Bangkok Tourist Etiquette

by Female Abroad

Did you know that in Thai, Westerners are referred to as "farang"? This means "one who comes to Thailand from a Western country." Sometimes people will use "farang" for Caucasians and then "farang dam" for Black people (dam = black). While terms like "gringo" are supposed to be seen as offensive, no matter which farang you are, it is not meant as offensive. The Thai people are very good-natured and welcoming, they love foreigners and are actually too polite to even point out when you are being offensive to them unless you really step out of line. If you travel to Bangkok however, remember that you are still in a different country with a different culture so it is good to remember a few key etiquette's.

  1. Wai
    Bowing of the head with the palms of the hands pressed together in the middle of the chest
    As in most Asian cultures, social standing is important so the Wai is preformed by those towards people who have a greater social standing then themselves. Foreigners are not expected to start the Wai but if someone who is not serving you preforms the Wai to you, then feel free to return it. If someone who is serving you preforms the Wai, it is okay to bow your head and smile.

  2. Don't Photograph People or Buddha
    Make sure to ask someone if you can take a photo of them before snapping away as it is seen as rude. There are also some places that will not allow you to take photos of the Buddha either, mostly in temples, so make sure that you ask before taking photos of either.

  3. Stay Calm
    Showing anger or fast movements in public is a huge no. The Thai's avoid conflict and heated situations so if the situation does become tough, they may walk away to calm down before addressing the issue. If you point or make rapid movements, this can also be seen as you being angry so just keep things nice a calm.

  4. Dress Conservatively
    Thai's do not show too much skin but with foreigners, females can wear skirts or shorts but you will want to cover shoulders and cleavage especially if you are going to a Wat or other sacred place. Men need to be clothes but if they are on a beach they can take their tops off.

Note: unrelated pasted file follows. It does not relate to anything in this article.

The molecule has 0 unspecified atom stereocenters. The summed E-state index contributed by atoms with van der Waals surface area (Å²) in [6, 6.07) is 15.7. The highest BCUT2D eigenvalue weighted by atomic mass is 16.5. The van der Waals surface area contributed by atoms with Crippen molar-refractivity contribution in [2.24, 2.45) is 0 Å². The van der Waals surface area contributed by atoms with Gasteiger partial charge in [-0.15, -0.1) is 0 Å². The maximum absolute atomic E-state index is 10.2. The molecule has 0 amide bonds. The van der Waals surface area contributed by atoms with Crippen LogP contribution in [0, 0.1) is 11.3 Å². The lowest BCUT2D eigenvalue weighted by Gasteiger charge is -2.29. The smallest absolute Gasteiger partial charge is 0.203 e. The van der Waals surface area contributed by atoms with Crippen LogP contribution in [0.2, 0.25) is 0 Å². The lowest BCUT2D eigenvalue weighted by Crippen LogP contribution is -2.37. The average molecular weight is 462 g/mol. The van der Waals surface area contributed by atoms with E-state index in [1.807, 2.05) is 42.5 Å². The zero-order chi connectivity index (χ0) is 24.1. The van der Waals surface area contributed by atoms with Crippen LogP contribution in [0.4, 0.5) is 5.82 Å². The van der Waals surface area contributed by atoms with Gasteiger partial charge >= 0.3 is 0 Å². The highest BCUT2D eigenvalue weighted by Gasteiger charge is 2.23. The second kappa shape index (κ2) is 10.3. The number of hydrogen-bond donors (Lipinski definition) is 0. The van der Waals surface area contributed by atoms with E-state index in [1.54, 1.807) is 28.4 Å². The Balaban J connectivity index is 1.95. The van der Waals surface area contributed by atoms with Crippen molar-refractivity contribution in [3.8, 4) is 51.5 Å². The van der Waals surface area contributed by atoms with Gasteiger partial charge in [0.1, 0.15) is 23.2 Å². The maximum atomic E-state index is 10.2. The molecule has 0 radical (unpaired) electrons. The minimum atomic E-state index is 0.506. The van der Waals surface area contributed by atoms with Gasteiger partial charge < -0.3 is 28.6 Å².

5. Respect the Royals
    Thai law actually requires you to pay respect to the Royal Family so if you are in public then you have to stop what you are doing and stand up if the Thai national anthem or the Song for His Majesty the King is played. You also cannot damage or graffiti any of their photos.

  6. Don't Touch the Head or Hair
    The head is the cleanest part of the body according to Thai's so touching some ones head or hair is a huge no same with putting anything over some ones head.

  7. Feet Are Gross
    Feet are seen as the dirtiest part of the body so you should never use your feet to move things, touch people, gesture / point with them, or show your soles. However, you do need to remove your shoes before you enter someone's home, most massage parlors, and some stores. If you are not sure if you have to then look to see if there is a shoe rack or shoes placed somewhere outside before you enter, then place your shoes with the others.

  8. Public PDA
    Usually Thai's avoid touching each other in public unless they are related or very close. However even then, PDA or even touching hands with the opposite sex no matter if you are married or not, you just don't do it in public.

  9. Respect the Wat's (temples)
    As briefly mentioned in a couple of the points above, the Wat's do have rules that you must follow such as arms and legs must be covered, shoes may need to be removed, monks are not to be touched, keep feet away from religious objects, and just generally be respectful. If you are unsure of what to do, observe and follow the locals that are there.

  10. Smile
    "The Land of Smiles" is Thailand's nickname and it is super easy to see why - everyone smiles! If you are lost or have no idea what is going on, just smile.